Ocean Colour Scene | Review

Ocean Colour Scene | Review

+ Support  Carl Barât and The Jackals / The Coral

Custom House Square, Belfast • Friday 25 August ’17

By Emma McKinley  • Photography: Conor Kerr

Another rainy summers’ evening in Belfast tries it’s best to dampen the sense of sunny nostalgia surrounding tonight’s lineup at the Custom House Square Festival. It’ll take more than torrential downpours to deter Ocean Colour Scene, supported by Carl Barat and the Jackals and The Coral, who are here to remind us that there’s more to 90’s Brit-pop than Oasis and Blur.

Arriving at the square early on, it’s looking decidedly barren as out saunters Carl Barat and his band of Jackals to a meagre cheer from a single line of soggy fans at the front of an empty venue. As he spits his fag butt out on the stage approaching the mic, it’s hard not to feel a bit sorry for the ex-Libertines frontman and the Jackals, who were recruited through a Facebook post back in 2014. All feelings of sympathy are quickly dispelled as the band deliver a ballsy, energetic set that coaxes the unsure crowd from shelter with ‘Glory Days’, featuring guitarist Billy Tessio on vocals, and ‘Sister’ off their latest EP Harder They Fall. Despite this being a more recent project, Barat’s brand of indie-punk-pop mixed with his don’t give a f*ck attitude and a group of carefully selected musicians proves that his time is far from over. Wrapping up with Dirty Pretty Thing’s ‘Bang Bang You’re Dead’ they leave us with our mood vastly improved as we wait for The Coral to commence.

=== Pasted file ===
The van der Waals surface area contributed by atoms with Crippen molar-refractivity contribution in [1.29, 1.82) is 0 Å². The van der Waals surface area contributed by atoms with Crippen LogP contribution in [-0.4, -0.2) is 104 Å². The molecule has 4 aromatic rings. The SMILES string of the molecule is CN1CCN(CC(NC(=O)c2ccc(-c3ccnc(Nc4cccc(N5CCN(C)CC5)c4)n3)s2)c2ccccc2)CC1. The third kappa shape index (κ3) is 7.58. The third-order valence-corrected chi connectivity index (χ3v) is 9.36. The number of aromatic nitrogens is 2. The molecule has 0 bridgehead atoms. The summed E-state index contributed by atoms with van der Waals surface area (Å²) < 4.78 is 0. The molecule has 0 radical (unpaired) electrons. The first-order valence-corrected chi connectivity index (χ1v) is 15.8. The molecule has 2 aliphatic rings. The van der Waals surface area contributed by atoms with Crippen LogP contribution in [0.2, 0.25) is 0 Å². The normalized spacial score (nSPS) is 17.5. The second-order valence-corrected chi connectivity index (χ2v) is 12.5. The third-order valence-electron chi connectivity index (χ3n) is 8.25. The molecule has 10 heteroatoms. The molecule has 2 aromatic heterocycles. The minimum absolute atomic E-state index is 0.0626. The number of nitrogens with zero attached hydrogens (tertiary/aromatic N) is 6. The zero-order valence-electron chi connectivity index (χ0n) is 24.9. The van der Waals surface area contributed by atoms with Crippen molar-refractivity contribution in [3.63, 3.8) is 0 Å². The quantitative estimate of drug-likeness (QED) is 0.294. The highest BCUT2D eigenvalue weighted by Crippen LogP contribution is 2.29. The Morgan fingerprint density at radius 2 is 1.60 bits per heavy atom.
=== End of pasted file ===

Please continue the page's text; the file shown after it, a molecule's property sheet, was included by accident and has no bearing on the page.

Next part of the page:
Carl Barat and his Jackals prove to be a hard act to follow for psych-rock five piece The Coral. Frontman James Skelly, who emerges in a characteristically subdued fashion, leaves most of the talking to bassist Paul Duffy as they get stuck straight into their set. Reuniting in 2016 after their five-year hiatus, there’s no denying that The Coral are a remarkably tight band who perform with extreme precision yet almost too regimentally for their own good. Skelly, who is chiefly in charge of songwriting, still has some tricks up his sleeve as they open with the (perhaps aptly named) ‘Chasing The Tail Of A Dream’ off their most recent effort Distance Inbetween. As the set progresses, however, it all becomes bogged down and big singles ‘Pass It On’ and ‘In The Morning’ are limp and, frankly, a bit lifeless. Likewise ‘Dreaming of You’, which should rightfully have been the climax of their set, falls flat and fails to inspire much enthusiasm from the crowd. The band walks off the stage almost unnoticed, with Duffy returning to the mic to thank the crowd, and they receive a scattering of applause from a distracted, largely unaffected audience.

The rain finally subsides and Brummie Britpop heroes Ocean Colour Scene open with ‘The Riverboat Song’; an instantly recognisable riff with an infectious beat which ignites the atmosphere and kicks their set off to an unforgettable start. Simon Fowler stands right of the mic with his hands in the air as the crowd does most of the work for him, reciting each and every word at the top of their lungs. It’s been over twenty years since the release of Mosley Shoals but it’s apparent that also Marchin’ Already are, deservedly, firm fixtures on the Brit-pop hymn sheet.

This band’s special place in the hearts of hardcore fans of this era is demonstrated with the audiences recital of ‘Better Day’ and ‘Profit in Peace’ as OCS churn out hit after hit. Mid set, with the performance of unfamiliar ballads, we see what must be a struggle for bands with relatively unknown newer material which is lost on most of the crowd: either you stick to your guns and play what you want or spend the rest of your career being a live jukebox for drunken punters looking to relive the thrill of their youth. In saying that, everything good about OCS is well preserved; Fowler’s lilting vocals remain largely unchanged while guitarist Steve Cradock still belts out familiar solos like that of ‘Hundred Mile City’ with the same gusto as when the tracks were first recorded. Returning for an encore of ‘Robin Hood’ accompanied by Barat (complete with half smoked fag) with a nod to Oasis’ ‘Live Forever’ in the outro and ‘Day Tripper’, the fans’ fantasies are finally fulfilled as they finish with ‘The Day We Caught The Train’, leaving it’s infamous OhOhLaLa chorus stuck in our heads for weeks to come…

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